Data were expressed as the mean standard deviation and analyzed using SPSS software (version 17.0, SPSS Inc). Comparison between the patientsand the control group was performed by t-test (quantitative variables) and Chi-squared test (qualitative variables). P < 0.05 considered statistically significant.

4. Results

The baseline clinical characteristics of CKD patients (group I, n = 42) and healthy control (group II, n = 46) are shown in Table 1. Mean age of CKD patients and control groups were 65.19 ± 12.69 and 61.04 ± 8.23 years respectively. There were no significant differences between two groups based on the age, sex, and BMI. Mean plasma ADPN levels in group I was 17.84 ± 14.18 mg/L and in group II was 13.26 ± 6.63 mg/L. Plasma ADPN level was significantly higher in CKD patients than control group (P = 0.042).

Table 1. Clinical Characteristics of CKDa Patients (Group I, n = 42) and Healthy Control (Group II, n = 46)
ParameterGroup I (n = 42)Group II (n = 46)P Value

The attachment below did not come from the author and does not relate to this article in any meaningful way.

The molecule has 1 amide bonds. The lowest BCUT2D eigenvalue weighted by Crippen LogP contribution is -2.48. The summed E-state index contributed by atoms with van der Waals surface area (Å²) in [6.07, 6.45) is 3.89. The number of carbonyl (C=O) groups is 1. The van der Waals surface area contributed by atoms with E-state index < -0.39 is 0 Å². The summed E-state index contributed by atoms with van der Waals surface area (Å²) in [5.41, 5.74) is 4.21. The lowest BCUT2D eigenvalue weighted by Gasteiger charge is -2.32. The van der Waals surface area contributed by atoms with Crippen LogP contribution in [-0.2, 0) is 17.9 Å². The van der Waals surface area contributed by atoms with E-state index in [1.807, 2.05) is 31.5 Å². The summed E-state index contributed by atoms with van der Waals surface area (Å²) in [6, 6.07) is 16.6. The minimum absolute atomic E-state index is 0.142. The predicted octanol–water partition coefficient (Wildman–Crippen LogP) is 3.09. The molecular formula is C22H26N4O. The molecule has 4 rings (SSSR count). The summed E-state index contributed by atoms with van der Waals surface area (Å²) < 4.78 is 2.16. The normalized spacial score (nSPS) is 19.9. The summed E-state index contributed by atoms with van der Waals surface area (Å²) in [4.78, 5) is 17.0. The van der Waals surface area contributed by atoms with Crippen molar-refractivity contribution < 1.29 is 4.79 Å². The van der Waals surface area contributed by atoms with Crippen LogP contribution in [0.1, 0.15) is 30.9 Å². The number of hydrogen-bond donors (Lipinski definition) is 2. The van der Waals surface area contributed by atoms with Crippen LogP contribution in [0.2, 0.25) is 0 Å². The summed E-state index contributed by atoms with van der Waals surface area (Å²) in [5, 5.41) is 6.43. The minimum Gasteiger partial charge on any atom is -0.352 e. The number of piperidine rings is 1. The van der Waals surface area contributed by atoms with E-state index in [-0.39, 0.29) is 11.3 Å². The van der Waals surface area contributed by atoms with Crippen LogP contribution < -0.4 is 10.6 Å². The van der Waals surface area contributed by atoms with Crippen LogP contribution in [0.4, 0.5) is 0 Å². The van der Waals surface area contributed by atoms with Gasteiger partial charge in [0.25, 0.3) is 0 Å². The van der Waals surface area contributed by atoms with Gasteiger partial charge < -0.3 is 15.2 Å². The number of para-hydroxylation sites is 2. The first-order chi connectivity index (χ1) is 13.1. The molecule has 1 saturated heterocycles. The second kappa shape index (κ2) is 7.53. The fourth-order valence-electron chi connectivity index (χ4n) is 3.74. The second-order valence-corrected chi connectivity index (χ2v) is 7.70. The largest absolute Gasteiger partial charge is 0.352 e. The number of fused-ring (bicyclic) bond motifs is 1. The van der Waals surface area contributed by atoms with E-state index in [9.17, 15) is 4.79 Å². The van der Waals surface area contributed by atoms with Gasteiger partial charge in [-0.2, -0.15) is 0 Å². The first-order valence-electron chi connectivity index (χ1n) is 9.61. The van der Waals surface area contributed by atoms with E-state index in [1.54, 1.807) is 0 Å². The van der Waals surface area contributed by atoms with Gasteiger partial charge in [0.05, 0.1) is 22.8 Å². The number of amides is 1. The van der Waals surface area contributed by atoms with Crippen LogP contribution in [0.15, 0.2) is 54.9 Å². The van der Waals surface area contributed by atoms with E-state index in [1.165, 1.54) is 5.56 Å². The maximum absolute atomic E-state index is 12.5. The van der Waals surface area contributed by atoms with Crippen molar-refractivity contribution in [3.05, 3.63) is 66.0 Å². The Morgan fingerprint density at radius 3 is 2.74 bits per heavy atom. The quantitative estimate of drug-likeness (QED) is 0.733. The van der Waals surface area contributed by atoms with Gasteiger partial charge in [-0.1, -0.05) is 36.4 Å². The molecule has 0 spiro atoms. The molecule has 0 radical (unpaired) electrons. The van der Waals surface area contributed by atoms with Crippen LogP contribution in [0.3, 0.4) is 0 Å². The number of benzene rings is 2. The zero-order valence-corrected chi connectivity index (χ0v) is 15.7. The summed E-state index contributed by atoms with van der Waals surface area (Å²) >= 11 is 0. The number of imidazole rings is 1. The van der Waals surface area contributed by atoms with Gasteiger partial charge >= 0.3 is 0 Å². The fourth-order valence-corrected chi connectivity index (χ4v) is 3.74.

Age, mean ± SD, y65.19 ± 12.6961.41 ± 8.230.106
Gender, Ma/Fa22/2026/200.831
BMIa, mean ± SD, kg/m223.85 ± 2.8723.98 ± 3.240.838
GFRa, mean ± SD, mL/min42.57 ± 37.7298.65 ± 18.45< 0.001
Serum Cr, mean ± SD, mg/dL2.24 ± 0.810.98 ± 0.15< 0.001
ADPNa, mean ± SD, mg/L17.84 ± 14.1813.26 ± 6.630.042
Cholesterol, mean ± SD, mg/dL202.54 ± 40.91213.43 ± 45.470.243
Triglyceride, mean ± SD, mg/dL198.54 ± 103.27181.47 ± 94.100.422
LDLa, mean ± SD, mg/dL112.74 ± 33.84121.88 ± 24.280.149
HDLa, mean ± SD, mg/dL40.30 ± 9.3745.91 ± 11.940.055
Alba, mean ± SD, g/dL4.19 ± 0.714.65 ± 0.380.02
CRPa, mean ± SD, mg/dL5.41 ± 3.673.39 ± 4.230.02
Hba, mean ± SD, g/dL11.76 ± 1.8313.59 ± 1.460.001
ESRa, mean ± SD, mm/h59.54 ± 14.6222.65 ± 13.30.001